A cylindrical ferrule 52 provides a compression seal between the pyrotubes 34 a and 34 b and the body portion 24. The ferrule 52 is sold under the trademark VESPEL® and sold by E. I. Du Pont De Nemours and Company of Wilimington, Del. A second spring-loaded ferrule-lifting device 54 concentric with the pyrotube lifting device 48 applies pressure to the ferrule 52 to provide a pneumatic seal. The ferrule-lifting device 54 operates independently of the pyrotube lifting device 48. The ferrule-lifting device 54 applies a greater amount of force to the ferrule 52 than the pyrotube-lifting device 48 applies to the pyrotubes 34 a and 34 b. The pyrotube lifting device 48 pushes the pyrotubes 34 a and 34 b against the ferrule 52 to form a seal. A step 56 around the lower edge of the ferrule 52 engages a notch of the ferrule-lifting device 54. The ferrule-lifting device 54 can be lowered to remove the ferrule 52 from the biological agent detector 20.

A cylindrical heater 58 a and 58 b closely contoured to the bottom of the pyrotubes 34 a and 34 b provides heat during pyrolysis. A blower (not shown) provides forced air-cooling through ducts at the end of pyrolysis to cool the pyrotubes 34 a and 34 b in preparation for the next aerosol collection cycle.

The mass spectrometer 40 includes a preprogrammed list of molecular patterns. Each molecular pattern on the list is associated with a specific biological agent. If any biological agents are present the sample, the mass spectrometer 40 identifies the biological agents by comparing the identified molecular pattern to the list of molecular patterns preprogrammed into the mass spectrometer 40. After a match is found, the mass spectrometer 40 identifies the associated biological agent.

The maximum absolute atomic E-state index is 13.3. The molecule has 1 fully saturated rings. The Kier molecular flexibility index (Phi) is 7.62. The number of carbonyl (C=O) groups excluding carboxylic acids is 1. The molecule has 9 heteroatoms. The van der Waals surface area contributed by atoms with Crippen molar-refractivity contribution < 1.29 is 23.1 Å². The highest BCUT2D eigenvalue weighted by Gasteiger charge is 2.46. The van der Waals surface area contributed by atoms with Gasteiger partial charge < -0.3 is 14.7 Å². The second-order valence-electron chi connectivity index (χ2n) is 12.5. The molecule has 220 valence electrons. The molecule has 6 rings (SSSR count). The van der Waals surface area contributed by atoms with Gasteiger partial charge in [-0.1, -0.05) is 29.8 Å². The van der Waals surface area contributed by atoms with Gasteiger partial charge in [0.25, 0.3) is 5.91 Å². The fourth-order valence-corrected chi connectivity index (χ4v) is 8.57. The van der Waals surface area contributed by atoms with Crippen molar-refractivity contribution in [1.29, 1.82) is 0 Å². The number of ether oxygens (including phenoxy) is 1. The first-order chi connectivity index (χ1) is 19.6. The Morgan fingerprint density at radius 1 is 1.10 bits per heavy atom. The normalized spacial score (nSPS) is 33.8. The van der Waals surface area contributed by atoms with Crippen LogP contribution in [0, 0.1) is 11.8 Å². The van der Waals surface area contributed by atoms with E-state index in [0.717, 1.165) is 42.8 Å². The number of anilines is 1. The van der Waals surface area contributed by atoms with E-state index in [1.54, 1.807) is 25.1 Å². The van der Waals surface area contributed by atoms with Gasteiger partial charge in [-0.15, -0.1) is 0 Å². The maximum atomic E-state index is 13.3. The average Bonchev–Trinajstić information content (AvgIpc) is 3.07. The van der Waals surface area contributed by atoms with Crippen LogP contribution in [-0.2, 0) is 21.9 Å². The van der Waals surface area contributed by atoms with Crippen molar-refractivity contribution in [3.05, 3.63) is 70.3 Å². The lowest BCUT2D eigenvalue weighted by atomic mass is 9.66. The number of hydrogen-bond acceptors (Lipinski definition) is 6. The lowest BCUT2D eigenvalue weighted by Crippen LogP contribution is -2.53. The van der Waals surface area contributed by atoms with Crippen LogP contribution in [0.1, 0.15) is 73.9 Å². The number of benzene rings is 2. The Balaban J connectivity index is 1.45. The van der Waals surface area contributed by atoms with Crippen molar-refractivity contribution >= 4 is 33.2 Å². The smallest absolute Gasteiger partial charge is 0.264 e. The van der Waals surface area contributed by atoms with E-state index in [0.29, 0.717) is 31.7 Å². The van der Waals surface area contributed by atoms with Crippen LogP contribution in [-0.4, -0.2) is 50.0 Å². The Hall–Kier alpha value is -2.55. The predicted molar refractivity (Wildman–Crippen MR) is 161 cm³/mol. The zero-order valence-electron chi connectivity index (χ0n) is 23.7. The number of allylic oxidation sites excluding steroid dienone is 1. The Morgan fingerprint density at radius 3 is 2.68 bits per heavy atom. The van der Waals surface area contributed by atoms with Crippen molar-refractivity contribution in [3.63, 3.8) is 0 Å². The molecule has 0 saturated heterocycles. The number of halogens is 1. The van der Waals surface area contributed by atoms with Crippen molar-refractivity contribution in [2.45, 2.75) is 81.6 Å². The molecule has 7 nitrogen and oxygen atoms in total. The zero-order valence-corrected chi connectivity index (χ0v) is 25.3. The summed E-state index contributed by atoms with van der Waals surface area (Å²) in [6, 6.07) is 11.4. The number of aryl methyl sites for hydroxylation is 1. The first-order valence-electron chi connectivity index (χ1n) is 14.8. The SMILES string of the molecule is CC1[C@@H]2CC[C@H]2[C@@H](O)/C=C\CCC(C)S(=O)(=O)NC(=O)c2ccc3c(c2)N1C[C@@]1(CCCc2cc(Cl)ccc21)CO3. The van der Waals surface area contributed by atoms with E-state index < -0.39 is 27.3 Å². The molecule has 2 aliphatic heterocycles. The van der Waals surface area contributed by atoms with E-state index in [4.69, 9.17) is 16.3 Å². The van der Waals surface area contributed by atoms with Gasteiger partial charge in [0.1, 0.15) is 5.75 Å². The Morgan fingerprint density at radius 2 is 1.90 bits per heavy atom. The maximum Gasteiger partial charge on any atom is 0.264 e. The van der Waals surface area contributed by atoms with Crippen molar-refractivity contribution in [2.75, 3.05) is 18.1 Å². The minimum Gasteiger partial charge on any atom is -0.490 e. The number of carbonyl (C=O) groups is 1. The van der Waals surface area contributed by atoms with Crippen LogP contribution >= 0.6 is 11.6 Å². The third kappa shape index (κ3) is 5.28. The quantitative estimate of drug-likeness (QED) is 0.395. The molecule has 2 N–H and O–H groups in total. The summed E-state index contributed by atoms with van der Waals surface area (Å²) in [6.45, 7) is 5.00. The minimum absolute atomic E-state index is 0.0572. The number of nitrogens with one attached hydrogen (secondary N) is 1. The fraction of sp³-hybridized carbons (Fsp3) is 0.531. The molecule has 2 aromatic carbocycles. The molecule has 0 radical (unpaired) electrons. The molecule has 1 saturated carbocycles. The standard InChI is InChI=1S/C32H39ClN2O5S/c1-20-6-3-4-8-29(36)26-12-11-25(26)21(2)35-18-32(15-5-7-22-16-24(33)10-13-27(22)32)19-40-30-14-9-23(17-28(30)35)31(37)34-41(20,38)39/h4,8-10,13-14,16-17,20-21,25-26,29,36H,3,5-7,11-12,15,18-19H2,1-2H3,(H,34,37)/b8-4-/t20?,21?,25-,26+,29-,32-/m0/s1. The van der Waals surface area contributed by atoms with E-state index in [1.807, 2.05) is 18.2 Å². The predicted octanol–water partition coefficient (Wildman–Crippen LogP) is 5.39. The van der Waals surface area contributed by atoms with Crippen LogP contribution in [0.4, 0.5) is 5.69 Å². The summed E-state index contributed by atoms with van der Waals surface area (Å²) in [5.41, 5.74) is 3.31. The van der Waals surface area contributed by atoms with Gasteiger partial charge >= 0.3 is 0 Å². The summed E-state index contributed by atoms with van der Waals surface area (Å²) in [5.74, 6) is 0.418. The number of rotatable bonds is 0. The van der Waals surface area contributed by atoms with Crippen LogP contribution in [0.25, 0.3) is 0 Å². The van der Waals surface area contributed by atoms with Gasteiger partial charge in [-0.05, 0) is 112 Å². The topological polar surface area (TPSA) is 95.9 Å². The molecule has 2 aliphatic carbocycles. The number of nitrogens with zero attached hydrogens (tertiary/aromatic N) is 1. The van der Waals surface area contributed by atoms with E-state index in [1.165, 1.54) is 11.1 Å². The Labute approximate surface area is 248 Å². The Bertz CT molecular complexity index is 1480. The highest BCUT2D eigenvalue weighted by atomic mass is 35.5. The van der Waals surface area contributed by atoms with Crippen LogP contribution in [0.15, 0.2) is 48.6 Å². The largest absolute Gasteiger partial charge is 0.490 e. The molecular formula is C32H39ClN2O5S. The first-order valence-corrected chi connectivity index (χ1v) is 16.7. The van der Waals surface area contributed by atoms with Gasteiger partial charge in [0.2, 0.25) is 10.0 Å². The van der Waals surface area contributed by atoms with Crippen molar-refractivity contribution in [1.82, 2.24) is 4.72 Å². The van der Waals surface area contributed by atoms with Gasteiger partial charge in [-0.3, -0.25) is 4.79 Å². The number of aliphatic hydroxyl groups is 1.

One detecting device 26 a and 26 b operates in a sample collection mode when the other detecting device 26 a and 26 b operates in a sample analysis mode. After a predetermined amount of time, the roles of the detecting devices 26 a and 26 b are reversed. Therefore, the biological agent detector 20 continuously collects an air sample for analysis. The mode-switching phase lasts approximately 0.5 seconds. During the change-over period, air is still collected. Preferably, the predetermined amount of time is one minute. However, one skilled in the art would know what predetermined amount of time to employ.